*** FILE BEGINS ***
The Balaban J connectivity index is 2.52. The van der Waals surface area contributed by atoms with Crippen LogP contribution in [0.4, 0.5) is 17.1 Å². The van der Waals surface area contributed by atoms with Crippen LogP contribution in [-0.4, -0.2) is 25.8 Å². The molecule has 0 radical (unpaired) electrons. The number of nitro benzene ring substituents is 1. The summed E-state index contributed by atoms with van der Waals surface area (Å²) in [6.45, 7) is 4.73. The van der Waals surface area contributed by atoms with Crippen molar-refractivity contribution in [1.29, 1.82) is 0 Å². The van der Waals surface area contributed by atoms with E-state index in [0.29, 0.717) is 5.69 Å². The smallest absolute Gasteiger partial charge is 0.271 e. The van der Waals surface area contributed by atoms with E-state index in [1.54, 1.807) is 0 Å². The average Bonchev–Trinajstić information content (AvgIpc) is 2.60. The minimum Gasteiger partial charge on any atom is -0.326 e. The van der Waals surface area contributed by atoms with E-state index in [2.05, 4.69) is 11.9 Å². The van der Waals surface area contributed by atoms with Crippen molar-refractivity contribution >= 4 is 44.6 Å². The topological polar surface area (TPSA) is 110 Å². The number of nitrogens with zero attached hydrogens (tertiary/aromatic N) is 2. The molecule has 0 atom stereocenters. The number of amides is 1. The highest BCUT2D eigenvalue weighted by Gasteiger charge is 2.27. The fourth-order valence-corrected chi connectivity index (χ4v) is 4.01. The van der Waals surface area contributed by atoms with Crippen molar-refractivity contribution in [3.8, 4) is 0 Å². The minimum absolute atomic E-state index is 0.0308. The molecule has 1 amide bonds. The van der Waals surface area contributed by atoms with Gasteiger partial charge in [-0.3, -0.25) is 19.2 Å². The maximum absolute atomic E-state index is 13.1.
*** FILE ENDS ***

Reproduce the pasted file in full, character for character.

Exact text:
The Balaban J connectivity index is 2.52. The van der Waals surface area contributed by atoms with Crippen LogP contribution in [0.4, 0.5) is 17.1 Å². The van der Waals surface area contributed by atoms with Crippen LogP contribution in [-0.4, -0.2) is 25.8 Å². The molecule has 0 radical (unpaired) electrons. The number of nitro benzene ring substituents is 1. The summed E-state index contributed by atoms with van der Waals surface area (Å²) in [6.45, 7) is 4.73. The van der Waals surface area contributed by atoms with Crippen molar-refractivity contribution in [1.29, 1.82) is 0 Å². The van der Waals surface area contributed by atoms with E-state index in [0.29, 0.717) is 5.69 Å². The smallest absolute Gasteiger partial charge is 0.271 e. The van der Waals surface area contributed by atoms with E-state index in [1.54, 1.807) is 0 Å². The average Bonchev–Trinajstić information content (AvgIpc) is 2.60. The minimum Gasteiger partial charge on any atom is -0.326 e. The van der Waals surface area contributed by atoms with E-state index in [2.05, 4.69) is 11.9 Å². The van der Waals surface area contributed by atoms with Crippen molar-refractivity contribution >= 4 is 44.6 Å². The topological polar surface area (TPSA) is 110 Å². The number of nitrogens with zero attached hydrogens (tertiary/aromatic N) is 2. The molecule has 0 atom stereocenters. The number of amides is 1. The highest BCUT2D eigenvalue weighted by Gasteiger charge is 2.27. The fourth-order valence-corrected chi connectivity index (χ4v) is 4.01. The van der Waals surface area contributed by atoms with Crippen molar-refractivity contribution in [3.8, 4) is 0 Å². The minimum absolute atomic E-state index is 0.0308. The molecule has 1 amide bonds. The van der Waals surface area contributed by atoms with Gasteiger partial charge in [-0.3, -0.25) is 19.2 Å². The maximum absolute atomic E-state index is 13.1.